Cavaleiro Goal 45+1'
João Mário Goal 46'
Horta Goal 71'
Report

27 June 2015
21:00
Denmark  1–4  Sweden
Bech Goal 63' Report Guidetti Goal 23' (pen.)
Tibbling Goal 26'
Quaison Goal 83'
Hiljemark Goal 90+5'
Generali Arena, Prague
Attendance: 9,834[18]
Referee: Sergei Karasev (Russia)

Final[edit]

Goalscorers[edit]

3 goals
2 goals
1 goal

Source: UEFA.com[21]

Awards[edit]

Golden Boot[edit]

The Golden Boot is given to the player who scored the most goals during the tournament.[22]

Golden Boot Silver Boot Bronze Boot
Czech Republic Jan Kliment
(3 goals)
Germany Kevin Volland
(2 goals, 1 assist)
Sweden John Guidetti
(2 goals, 1 assist)

Note: Assists and then minutes played (with the player boasting the better goals to minutes on the pitch ratio taking precedence) are used to separate players with the same goal tallies.

Player of the tournament[edit]

After the tournament the U21 EURO Player of the Tournament is selected by the UEFA Technical Observers.[23]

Player of the tournament
Portugal William Carvalho

Team of the tournament[edit]

After the tournament the Under-21 Team of the Tournament is selected by the UEFA Technical Observers.[24]

Position Player
Goalkeeper Portugal José Sá
Defenders Sweden Victor Lindelöf
Sweden Filip Helander
Denmark Jannik Vestergaard
Portugal Raphaël Guerreiro
Midfielders Portugal William Carvalho
Sweden Oscar Lewicki
England Nathan Redmond
Portugal Bernardo Silva
Portugal Ivan Cavaleiro
Forward Germany Kevin Volland

Broadcasting[edit]

Countries who are not covered by a local broadcaster had the matches broadcast on YouTube.[25]

Ambassador[edit]

Former Czech Republic midfielder Pavel Nedvěd was the ambassador for the tournament.[34]

Notes[edit]

  1. ^ The Football Association had originally declared on 2 March 2015 its intention to enter and run teams on behalf of the British Olympic Association at the 2016 Olympics should England qualify.[16] However, following objections from the Scottish, Welsh and Northern Irish football associations, as well as a commitment from FIFA that they would not allow entry of a British team unless all four Home Nations were in agreement, the Football Association announced on 30 March 2015 that they would not seek entry into the Olympic tournament.[17] Great Britain had competed in the Olympics prior to the 1970s, and also in 2012 as the host nation.

References[edit]

  1. ^ "Czech Republic to host 2015 Under-21 finals" (Press release). UEFA.com. 20 March 2012. Retrieved 6 April 2012. 
  2. ^ a b c d e "Regulations of the UEFA European Under-21 Championship 2013–15" (PDF). UEFA.com. Retrieved 18 October 2014. 
  3. ^ "European foursome bound for Brazil". FIFA.com. 24 June 2015. 
  4. ^ "Spain learn fate in U21 qualifying draw" (Press release). UEFA. 31 January 2011. Retrieved 1 February 2013. 
  5. ^ "Česko v roce 2015 uspořádá šampionát fotbalistů do 21 let". Mladá fronta DNES (in Czech). 20 March 2012. Retrieved 27 March 2014. 
  6. ^ "Venue guide". UEFA.com. 
  7. ^ "Match officials". UEFA.com. 
  8. ^ "Final tournament draw". UEFA. 6 November 2014. Retrieved 8 November 2014.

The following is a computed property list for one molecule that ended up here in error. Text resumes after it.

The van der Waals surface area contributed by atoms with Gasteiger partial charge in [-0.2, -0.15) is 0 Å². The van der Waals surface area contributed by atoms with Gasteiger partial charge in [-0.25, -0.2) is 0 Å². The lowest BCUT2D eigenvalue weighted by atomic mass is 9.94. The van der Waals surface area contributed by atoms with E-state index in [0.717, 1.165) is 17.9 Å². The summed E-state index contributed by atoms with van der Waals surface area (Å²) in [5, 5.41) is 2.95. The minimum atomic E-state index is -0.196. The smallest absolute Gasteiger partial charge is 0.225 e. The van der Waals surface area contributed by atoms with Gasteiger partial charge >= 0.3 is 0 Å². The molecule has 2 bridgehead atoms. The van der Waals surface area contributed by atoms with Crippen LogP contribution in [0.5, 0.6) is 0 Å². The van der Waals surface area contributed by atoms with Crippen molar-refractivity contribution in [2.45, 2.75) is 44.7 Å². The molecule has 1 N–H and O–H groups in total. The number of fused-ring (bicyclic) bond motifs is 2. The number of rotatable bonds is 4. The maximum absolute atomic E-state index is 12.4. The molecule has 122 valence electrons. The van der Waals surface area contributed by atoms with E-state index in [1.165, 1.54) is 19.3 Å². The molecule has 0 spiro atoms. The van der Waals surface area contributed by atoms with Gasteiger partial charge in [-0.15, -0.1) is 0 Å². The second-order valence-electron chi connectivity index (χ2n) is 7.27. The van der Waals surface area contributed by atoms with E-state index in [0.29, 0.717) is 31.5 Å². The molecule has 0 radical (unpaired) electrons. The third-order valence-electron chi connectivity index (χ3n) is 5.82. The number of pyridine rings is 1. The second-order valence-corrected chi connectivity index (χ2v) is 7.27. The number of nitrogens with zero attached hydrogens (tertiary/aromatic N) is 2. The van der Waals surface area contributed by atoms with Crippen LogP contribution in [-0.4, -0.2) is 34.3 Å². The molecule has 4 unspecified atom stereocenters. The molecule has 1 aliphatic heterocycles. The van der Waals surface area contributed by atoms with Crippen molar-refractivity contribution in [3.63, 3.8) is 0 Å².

9. ^ "Competition format". UEFA.com. Union of European Football Associations (UEFA). Retrieved 18 October 2014. 
  10. ^ "Czechs paired with Germany, Denmark and Serbia". UEFA.com. Union of European Football Associations (UEFA). Retrieved 6 November 2014. 
  11. ^ a b "Provisional schedule for Under-21 finals". UEFA.com. 10 November 2014. 
  12. ^ "Confirmed schedule for Under-21 finals". UEFA.com. 2 December 2014. 
  13. ^ "Confirmed U21 2015 finals match schedule" (PDF). UEFA.com. 
  14. ^ "QUALIFICATION SYSTEM – GAMES OF THE XXXI OLYMPIAD – RIO 2016 – Football" (PDF). Rio 2016 Official Website. 23 April 2014. Archived from the original (pdf) on 6 September 2015. Retrieved 22 January 2015. 
  15. ^ "Sverige närmare OS-fotbollen" (in Swedish). Aftonbladet. 15 October 2014. Retrieved 16 October 2014. 
  16. ^ "Football Association wants Great Britain sides at Rio Olympics". BBC Sport. 2 March 2015. 
  17. ^ "Rio 2016: FA scraps plans for Great Britain football teams". BBC Sport. 30 March 2015. 
  18. ^ a b c d e f g h i j k l m Euro U-21 Livescore
  19. ^ England 0 Portugal 1, U21 match report: Sloppy defending costs young Lions The Telegraph, 18 June 2015
  20. ^ "Sweden U21 vs. England U21". Soccerway. 21 June 2015. 
  21. ^ "Statistics — Tournament phase — Player statistics — Goals". UEFA.com. Retrieved 30 June 2015. 
  22. ^ "Czech striker Kliment wins Golden Boot award". UEFA.com. 30 June 2015. 
  23. ^ "William named U21 EURO player of the tournament". UEFA.com. 1 July 2015. 
  24. ^ "The official Under-21 Team of the Tournament". UEFA.com. 1 July 2015. 
  25. ^ a b c d e f g h i j k l m n o p q r s t u v w x y z aa ab ac ad ae "Watch Wednesday's U21 games live!". UEFA.com. UEFA. Retrieved 17 June 2015. 
  26. ^ a b c d e f g h i j "Media rights sales: UEFA European Under-21 Championship 2015" (PDF). UEFA.org. UEFA. Retrieved 27 April 2015. 
  27. ^ Dohrmann, Jan (30 April 2015). "EM-kampe med U21-landsholdet kan ses på DR1". dr.dk (in Danish). DR. Retrieved 7 June 2015. 
  28. ^ "Finland’s Elisa signs Uefa media rights deal". Sportcal. 20 May 2015. Retrieved 23 May 2015. 
  29. ^ "Ma Chaîne Sports picks up Uefa Euro U21 rights". Sportcal. 13 May 2015. Retrieved 13 May 2015. 
  30. ^ "ARD and ZDF set to follow Germany's progress at European Under-21 Championship". Sportcal. 31 March 2015. Retrieved 1 May 2015. 
  31. ^ Sousa, Carlos (27 April 2015). "RTP volta a levar a melhor e ganha mais uma competição à TVI". Zapping TV. Retrieved 27 April 2015. 
  32. ^ "Alla TV-tider – så sänds U21-EM i Tjeckien". Fotbollskanalen.se (in Swedish). Fotbollskanalen. Retrieved 30 April 2015. 
  33. ^ "BT Sport to show exclusive coverage of Euro 2015 U21 Championship". BT Sport. Retrieved 15 May 2015. 
  34. ^ "The ambassador: Pavel Nedvěd". UEFA.com. 

External links[edit]